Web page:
Dr. Leigh Sundem dies by suicide. Here’s her last request.

Dr. Leigh Sundem, a phenomenal physician died by suicide. Accomplished & super-smart with a 4.0 GPA, even aced the MCAT, yet was unmatched to residency 3 times . . . so she scrambled twice into temporary spots (but couldn’t get anything the third time). Even though she had 16 academic awards, 6 professional leadership positions, 5 research projects, 8 scientific publications, 9 scientific presentations, 10 years of teaching experience, and membership in 12 professional organizations, Leigh was left unemployable due to discrimination WITHIN medicine from her drug addiction as a teen For which she was a vocal advocate—celebrated by the nation—15 years clean & sober, a success story! Devoted to healing others. But the medical profession killed her dream. In her suicide note, she leaves us one request. . . .

Please join us for SOLUTIONS, Sunday, May 3—an expert panel discussion after viewing the Do No Harm documentary by Emmy-winning filmmaker exposing the hidden suicide crisis among doctors. Learn simple ways you can prevent the loss of any more beautiful people like Leigh. View trailer & join us here.

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5 comments on “Dr. Leigh Sundem dies by suicide. Here’s her last request.
  1. Evelyn Watts, LSW, MSW says:

    Sounds like these precious souls were a casualty of an unseen, and internal raging war perpetrated by “back room,” indomitable, and unstoppable dark forces of chauvinism. In all sectors of the marketplace there are people working and living with mental illness and addiction. Bring that truth out in front and expose it to the light of justice, fairness, and equality. #WeRiseTogether!

    • Kelli Mayfield MD says:

      Academic institutions cannot ascribe to a model of opiate use disorder (OUD) as a medically treatable disease and continue to treat physicians in recovery as morally inferior and defective individuals in need of punishment.
      After 18 years in recovery, I left addiction medicine due to rejection by similarly biased systems. I beg these institutions to be thought leaders and not to bend to media-induced fears of the opiate crisis. Heartbroken and outraged over the death of this brilliant young woman due to such ongoing stigma!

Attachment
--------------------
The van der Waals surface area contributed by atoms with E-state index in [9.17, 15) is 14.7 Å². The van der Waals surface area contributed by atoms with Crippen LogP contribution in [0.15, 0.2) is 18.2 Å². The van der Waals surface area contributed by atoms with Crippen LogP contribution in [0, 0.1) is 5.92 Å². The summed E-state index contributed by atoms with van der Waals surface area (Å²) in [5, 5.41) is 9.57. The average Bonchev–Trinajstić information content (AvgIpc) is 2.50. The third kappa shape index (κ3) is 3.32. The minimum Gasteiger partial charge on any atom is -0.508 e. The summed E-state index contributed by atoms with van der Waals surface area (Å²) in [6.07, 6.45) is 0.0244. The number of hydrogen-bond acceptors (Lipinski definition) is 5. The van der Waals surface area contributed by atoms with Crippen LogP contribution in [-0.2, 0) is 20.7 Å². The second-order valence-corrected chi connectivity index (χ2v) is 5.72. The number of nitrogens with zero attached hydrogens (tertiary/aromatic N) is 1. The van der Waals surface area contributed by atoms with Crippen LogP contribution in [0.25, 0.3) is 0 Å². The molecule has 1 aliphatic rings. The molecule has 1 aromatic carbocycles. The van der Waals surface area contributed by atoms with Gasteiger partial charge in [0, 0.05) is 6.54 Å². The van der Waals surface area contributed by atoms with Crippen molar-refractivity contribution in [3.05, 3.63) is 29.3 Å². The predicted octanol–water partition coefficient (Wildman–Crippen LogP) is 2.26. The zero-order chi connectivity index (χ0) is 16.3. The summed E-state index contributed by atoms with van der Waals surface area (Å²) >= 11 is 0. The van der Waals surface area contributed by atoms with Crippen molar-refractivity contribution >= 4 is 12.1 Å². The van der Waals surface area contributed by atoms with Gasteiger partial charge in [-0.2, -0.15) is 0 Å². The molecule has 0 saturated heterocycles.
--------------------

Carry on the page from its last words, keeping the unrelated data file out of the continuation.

• Evelyn Weinstein, LMSW says:

        Discrimination, fear, and power-hungry motivators keep our best and brightest and most of all, our most compassionate young doctors strapped to an imaginary gurney that relentlessly rolls downhill to their own emotional and physical demise. Dr. Mayfield is correct, there can’t be two versions of the truth – that opiate use disorder is treatable and that it is also the mark of permanent shame. That not only defies logic, it is the evidence of our moral bankruptcy in a profession that arose from the most lofty ideals. We will not survive while the least and best of us is driven to such despair. We need to fix this, now!

  2. Jim Braselton says:

    From deciding to pursue medical school to afterwards, Leigh knew that every step would be a huge one. She knew that she would not get into medical school or licensed in Georgia. She was excited about Rochester. After that, she knew that getting a residency was going to be another huge step. And then, even if that was completed, she knew that getting licensed would be yet another obstacle. It makes me very, very sad that she made such an irrevocable decision when she always told me that she knew that every step of the way was going to be really difficult and getting to the next one might even be impossible. She was wonderful.

  3. I just heard today of Leigh’s tragic passing. First of all, my deepest condolences to her family! Leigh’s death is a tragic loss to the medical field, her community at large, and the recovery community. During Leigh’s residency in Las Vegas I had the pleasure of getting to know her and sponsoring her in our mutual recovery program. I agree with the physicians that called out the medical community for its apparent ‘speaking out of both sides’. We acknowledge that alcoholism & substance abuse is a Brain Disorder and treatable, not curable, yet we continue the stigma. This is a tragic death for all of us in recovery. I’ve committed my professional life to working in the field of chemical dependency and continue to hold optimism about progress and destigmatization. I will continue to hope. Fly my dear one with angels and I’ll remember your beautiful energy. 🙏🏼🙏🏼💜💜🙏🏼🙏🏼 Johanna, PhD

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